Cyprus delays savings tax vote

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Photo Credit: The Associated Press

NICOSIA, Cyprus — A plan to seize up to 10 percent of savings accounts in Cyprus to help pay for a €15.8 billion ($20.4 billion) financial bailout was met with fury Monday, and the government shut down banks until later this week while lawmakers wrangled over how to keep the island nation from bankruptcy.

Although the euro and stock prices of European banks fell, global financial markets largely remained calm, and there was little sense that bank account holders elsewhere across the continent faced similar risk.

Political leaders in Cyprus scrambled to devise a new plan that would not be so burdensome for people with less than €100,000 ($129,290) in the bank.

The authorities delayed a parliamentary vote on the seizure of €5.8 billion ($7.5 billion) and ordered banks to remain shut until Thursday while they try to modify the deal, which must be approved by other eurozone governments. Once a deal is in place, they will be ready to lend Cyprus €10 billion ($13 billion) in rescue loans.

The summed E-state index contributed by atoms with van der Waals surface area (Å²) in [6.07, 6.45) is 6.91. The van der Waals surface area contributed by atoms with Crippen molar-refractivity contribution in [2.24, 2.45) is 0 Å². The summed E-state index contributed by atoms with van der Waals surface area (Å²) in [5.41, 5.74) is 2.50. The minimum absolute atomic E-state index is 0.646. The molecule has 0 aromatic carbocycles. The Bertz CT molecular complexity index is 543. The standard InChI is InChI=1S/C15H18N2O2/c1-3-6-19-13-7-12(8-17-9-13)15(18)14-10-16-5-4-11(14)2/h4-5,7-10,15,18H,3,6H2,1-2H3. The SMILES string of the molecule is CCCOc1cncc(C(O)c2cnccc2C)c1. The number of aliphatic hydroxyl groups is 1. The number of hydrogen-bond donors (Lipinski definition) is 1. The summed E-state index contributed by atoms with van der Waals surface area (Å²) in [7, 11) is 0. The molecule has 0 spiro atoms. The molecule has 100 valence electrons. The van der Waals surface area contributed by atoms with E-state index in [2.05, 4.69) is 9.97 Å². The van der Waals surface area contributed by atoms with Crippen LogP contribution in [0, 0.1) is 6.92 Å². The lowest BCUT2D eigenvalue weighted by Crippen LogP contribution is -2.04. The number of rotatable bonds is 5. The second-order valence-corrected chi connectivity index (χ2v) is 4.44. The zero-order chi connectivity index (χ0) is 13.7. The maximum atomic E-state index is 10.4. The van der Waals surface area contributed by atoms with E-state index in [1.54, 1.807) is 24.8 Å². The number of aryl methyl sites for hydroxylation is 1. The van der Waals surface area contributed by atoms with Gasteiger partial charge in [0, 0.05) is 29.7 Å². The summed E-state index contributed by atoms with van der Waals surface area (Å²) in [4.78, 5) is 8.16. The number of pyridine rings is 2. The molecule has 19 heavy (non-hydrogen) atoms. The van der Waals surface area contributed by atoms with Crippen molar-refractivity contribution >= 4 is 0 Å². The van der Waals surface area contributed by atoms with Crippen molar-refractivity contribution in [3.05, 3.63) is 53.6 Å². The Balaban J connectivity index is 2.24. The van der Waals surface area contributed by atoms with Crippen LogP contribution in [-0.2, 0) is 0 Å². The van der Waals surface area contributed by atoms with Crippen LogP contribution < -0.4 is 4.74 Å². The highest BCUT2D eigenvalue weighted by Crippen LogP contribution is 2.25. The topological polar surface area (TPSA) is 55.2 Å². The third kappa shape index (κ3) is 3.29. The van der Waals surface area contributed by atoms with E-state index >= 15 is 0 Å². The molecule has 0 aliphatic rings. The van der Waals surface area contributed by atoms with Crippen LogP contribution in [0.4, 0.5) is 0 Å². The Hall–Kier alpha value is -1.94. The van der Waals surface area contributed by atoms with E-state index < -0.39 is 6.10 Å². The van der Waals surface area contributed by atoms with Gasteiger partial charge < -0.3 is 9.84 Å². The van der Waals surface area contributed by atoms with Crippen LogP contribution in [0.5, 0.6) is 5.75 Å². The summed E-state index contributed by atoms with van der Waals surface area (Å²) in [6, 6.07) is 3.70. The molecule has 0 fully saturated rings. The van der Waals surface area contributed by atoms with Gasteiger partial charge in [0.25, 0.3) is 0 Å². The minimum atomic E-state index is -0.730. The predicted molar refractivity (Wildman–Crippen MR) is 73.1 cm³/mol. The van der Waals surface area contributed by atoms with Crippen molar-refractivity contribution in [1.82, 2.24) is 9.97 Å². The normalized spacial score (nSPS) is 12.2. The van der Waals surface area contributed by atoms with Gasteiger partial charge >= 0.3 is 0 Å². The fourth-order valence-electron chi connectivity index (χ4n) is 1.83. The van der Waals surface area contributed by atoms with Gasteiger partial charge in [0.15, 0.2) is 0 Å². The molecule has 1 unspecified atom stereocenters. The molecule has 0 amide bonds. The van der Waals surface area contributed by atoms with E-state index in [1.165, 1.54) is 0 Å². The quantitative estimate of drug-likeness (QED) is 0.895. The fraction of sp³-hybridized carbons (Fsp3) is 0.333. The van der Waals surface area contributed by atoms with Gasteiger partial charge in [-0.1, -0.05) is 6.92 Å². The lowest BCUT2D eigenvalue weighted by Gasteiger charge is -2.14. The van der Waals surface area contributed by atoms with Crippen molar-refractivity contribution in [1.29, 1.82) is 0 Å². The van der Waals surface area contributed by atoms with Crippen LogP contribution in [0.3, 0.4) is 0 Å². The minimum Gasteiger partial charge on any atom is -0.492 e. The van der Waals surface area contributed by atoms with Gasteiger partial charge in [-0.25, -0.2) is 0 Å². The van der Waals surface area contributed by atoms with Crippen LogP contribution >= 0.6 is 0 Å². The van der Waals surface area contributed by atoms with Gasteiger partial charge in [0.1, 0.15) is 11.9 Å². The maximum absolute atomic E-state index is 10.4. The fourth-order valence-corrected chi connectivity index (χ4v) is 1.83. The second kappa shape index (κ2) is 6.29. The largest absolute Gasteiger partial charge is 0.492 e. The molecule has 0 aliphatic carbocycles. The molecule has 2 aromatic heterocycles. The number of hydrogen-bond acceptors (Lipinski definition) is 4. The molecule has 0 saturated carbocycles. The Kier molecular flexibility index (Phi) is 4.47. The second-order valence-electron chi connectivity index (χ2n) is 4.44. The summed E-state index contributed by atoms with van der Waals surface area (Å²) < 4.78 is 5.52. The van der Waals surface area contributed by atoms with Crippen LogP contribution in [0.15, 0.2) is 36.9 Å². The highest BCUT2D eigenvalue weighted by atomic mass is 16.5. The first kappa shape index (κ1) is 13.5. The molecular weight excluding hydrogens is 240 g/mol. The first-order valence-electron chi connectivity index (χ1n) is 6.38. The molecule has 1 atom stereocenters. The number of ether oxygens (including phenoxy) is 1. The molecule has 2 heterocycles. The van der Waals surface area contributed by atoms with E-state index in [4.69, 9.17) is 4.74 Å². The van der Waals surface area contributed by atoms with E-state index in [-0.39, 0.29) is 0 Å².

A rejection of the package could see the country go bankrupt and possibly drop out of the euro currency — an outcome that would be even more damaging to financial markets’ confidence.

Even while playing down the chance of fresh market turmoil, experts warned that the surprise move broke an important taboo against making depositors pay for Europe’s bailouts.

“It’s a precedent for all European countries. Their money in every bank is not safe,” said lawyer Simos Angelides at an angry protest outside parliament in Cyprus’ capital, Nicosia, where people chanted, “Thieves, thieves!”

Eurozone finance ministers held a telephone conference Monday night, and concluded that small depositors should not be hit as hard as others. They said the Cypriot authorities will stagger the deposit seizures more, but they remained firm in demanding that the overall sum of money raised by the seizures remain the same.

In the short term, there was little sign of a new explosion in the European financial crisis. Stock markets dropped in early hours but stabilized by the close. The Dow Jones industrial average fell 62.05 points, or 0.4 percent, to 14,452.06 Monday. The euro fell 0.6 percent — a bad day, but hardly a token of impending doom.